Saturday, September 19, 2009


Have you ever sat by a brook and watched the water flow lazily along? It sparkles and reflects as it seeks the lowest level, the path of least resistance. If there is an object in its way, it flows around. A brook is sometimes shallow, sometimes deep. When there is too much rain it overflows and floods with fury, but eventually settles back into an easy meandering around the rocks and along the banks. This is inside the writerbrook.


Writerbrooks are usually deep thinkers. The may sit for long periods of time and reflect before writing. They can easily get into the flow and write for hours. Sometimes moments of inspiration flood them and they burn the key board up with their fingers. When something blocks the flow of inspiration they may dry up for a short time. However, most likely they will write all over the place until they find a way around the obstruction and clean up the mess later.


You are able to gracefully tackle the harder subjects. Your style is conversational, easy, and deep and you always write forward, in other words, you write continually. Your readers are motivated to reflect when reading your work. When you come to a writer's block you write around it. Some of what you write you may never use, but it kept you moving.


Because you are so deep you tend to get lost in your research. You gather too many details and facts, then feel compelled to put them ALL in your piece. I suggest you use a highlighter and mark only the facts that are necessary to your story and keep your story moving forward.

You conform easily. Be sure that you stay true to yourself and not allow your "voice" (a writer's unique style) to be changed by those around you.

Don't be a "seasonal" brook that dries up for long periods of time. Write everyday, even if it is a trickle. We need to be refreshed by your words!



Thursday, September 10, 2009


Hi Everyone!

My book is published and doing good. Now there is time to get back to blogging. I have a new series idea that I’m going to start today about our “writing personality.”

What is your writing element? Are you like the breeze that blows about, moving, changing, having fun, forgetting where you are going? Are you a sparkling stream flowing, reflecting, going deeper and deeper, taking the path of least resistance? Maybe you are terra-firma, a pathway, grounded, complex, with many layers. Are you a flame, lighting the way, glowing, purifying, enlightening, blazing a path?

Each element has it’s own writing style, strengths, and weaknesses. First we will examine the “Writerfly” because that is what I am.


Picture a butterfly flitting from one flower to the next. Why doesn’t it stay on one flower? Because it has tasted it already and is ready to move on to the next. Each flower is an inspiration, a new adventure, fresh nectar.


Writerflies cannot sit too long in one spot. We get bored and need new nectar. I will work on one project but not in the same place. Each time I move, I get new inspiration. Even the walk from my office to the front porch fills my mind with fresh oxygen that sparks new ideas. From my front porch I move to the back. From there I go to the chair in my bedroom, then it is back to the office. When changing writing spots in the house no longer inspires, I go to Barnes and Nobel.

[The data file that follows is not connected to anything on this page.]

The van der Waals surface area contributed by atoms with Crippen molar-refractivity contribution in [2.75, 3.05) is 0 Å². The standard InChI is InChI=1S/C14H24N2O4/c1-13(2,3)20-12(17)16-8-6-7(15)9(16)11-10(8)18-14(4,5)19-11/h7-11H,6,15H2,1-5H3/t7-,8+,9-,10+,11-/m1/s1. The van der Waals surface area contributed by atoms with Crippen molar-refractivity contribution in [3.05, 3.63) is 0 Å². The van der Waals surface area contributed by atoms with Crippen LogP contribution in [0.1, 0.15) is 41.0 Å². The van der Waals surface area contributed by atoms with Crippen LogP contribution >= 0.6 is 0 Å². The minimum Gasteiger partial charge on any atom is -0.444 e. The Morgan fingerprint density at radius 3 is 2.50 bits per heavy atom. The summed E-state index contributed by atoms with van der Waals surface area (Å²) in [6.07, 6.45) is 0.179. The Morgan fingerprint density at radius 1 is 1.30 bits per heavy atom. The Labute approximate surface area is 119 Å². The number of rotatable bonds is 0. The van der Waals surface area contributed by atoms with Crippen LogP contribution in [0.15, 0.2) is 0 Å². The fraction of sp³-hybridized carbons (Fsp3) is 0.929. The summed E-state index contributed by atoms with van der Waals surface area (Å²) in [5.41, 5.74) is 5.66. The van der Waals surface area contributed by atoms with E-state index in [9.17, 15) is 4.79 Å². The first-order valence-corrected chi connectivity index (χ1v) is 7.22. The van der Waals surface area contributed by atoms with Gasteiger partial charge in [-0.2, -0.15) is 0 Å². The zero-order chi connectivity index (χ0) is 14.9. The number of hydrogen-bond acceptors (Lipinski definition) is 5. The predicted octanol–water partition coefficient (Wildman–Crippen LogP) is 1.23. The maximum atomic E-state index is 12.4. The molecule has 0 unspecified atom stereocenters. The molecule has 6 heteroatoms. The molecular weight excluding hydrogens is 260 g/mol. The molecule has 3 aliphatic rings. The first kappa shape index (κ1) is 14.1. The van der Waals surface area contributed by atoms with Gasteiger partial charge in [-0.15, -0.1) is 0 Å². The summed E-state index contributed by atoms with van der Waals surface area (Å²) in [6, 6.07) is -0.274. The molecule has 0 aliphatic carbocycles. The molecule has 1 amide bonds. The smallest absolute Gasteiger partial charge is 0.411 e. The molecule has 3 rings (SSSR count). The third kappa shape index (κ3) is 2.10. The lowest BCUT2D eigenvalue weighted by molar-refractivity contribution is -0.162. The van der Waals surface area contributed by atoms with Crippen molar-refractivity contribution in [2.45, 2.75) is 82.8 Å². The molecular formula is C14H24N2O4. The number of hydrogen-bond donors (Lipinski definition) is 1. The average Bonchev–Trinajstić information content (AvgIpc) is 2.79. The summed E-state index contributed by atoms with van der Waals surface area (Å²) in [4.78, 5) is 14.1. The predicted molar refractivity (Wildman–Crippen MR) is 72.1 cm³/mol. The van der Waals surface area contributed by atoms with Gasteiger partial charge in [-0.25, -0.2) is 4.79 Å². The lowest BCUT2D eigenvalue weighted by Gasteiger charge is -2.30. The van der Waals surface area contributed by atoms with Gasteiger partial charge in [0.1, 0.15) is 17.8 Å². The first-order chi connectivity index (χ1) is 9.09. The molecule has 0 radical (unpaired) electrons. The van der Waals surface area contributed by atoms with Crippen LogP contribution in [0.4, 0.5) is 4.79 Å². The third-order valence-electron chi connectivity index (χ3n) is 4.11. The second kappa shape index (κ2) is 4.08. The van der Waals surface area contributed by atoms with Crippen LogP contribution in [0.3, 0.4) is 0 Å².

If, after a long day of flitting from one flower to another no longer works, I do something else. I may read – remember, good writers write but great writers read – take a walk, clean house, or cook my husband dinner. All the while keeping a paper and pen close by to write down all the great thoughts that fill my mind. That gives me a great jump start the next day.


Don’t berate yourself because you cannot bury yourself in a project. Your writing will always be fresh, uplifting, touching, and clear. With the starting and stopping help you with clarity because you think about what you just wrote and if it will work or not. All that exercise as you move from one spot to the other infuses your creativity with oxygen.


We writerflies are easily distracted and sometimes forget to land in a “writing spot.” Rather we land in front of a television, talking to a friend on the phone, working on a project in the garage, playing solitaire on our computer, surfing the net, or shopping. Knowing this about yourself, give yourself boundaries – no flitting away from your writing garden!

Another problem area is that while we are extremely creative, we are not good with editing. We love details as far as painting a picture with words, but we can't be bothered with boring things like using the correct tense consistently, or spelling the word correctly. And we've also been known to use there when we should have used their. So, make sure a writerterra checks your manuscript. (I'll tell you why a writerterra is the best to edit your work)

Writerflies tell such good stories that even writerterras get involved in our stories and miss our mistakes. I've found that out the hard way after TWO revisions of my book, Inspire! Even my editor missed them. So here is an editing tip: take a pen and touch each word and read it outloud. It keeps you focused, albiet boring. But this is better than the embarrassment of having a book full of mistakes. And you will save money on bookdoctors! That leaves more money for coffee at your local Barnes and Nobel the next time you fly there to create.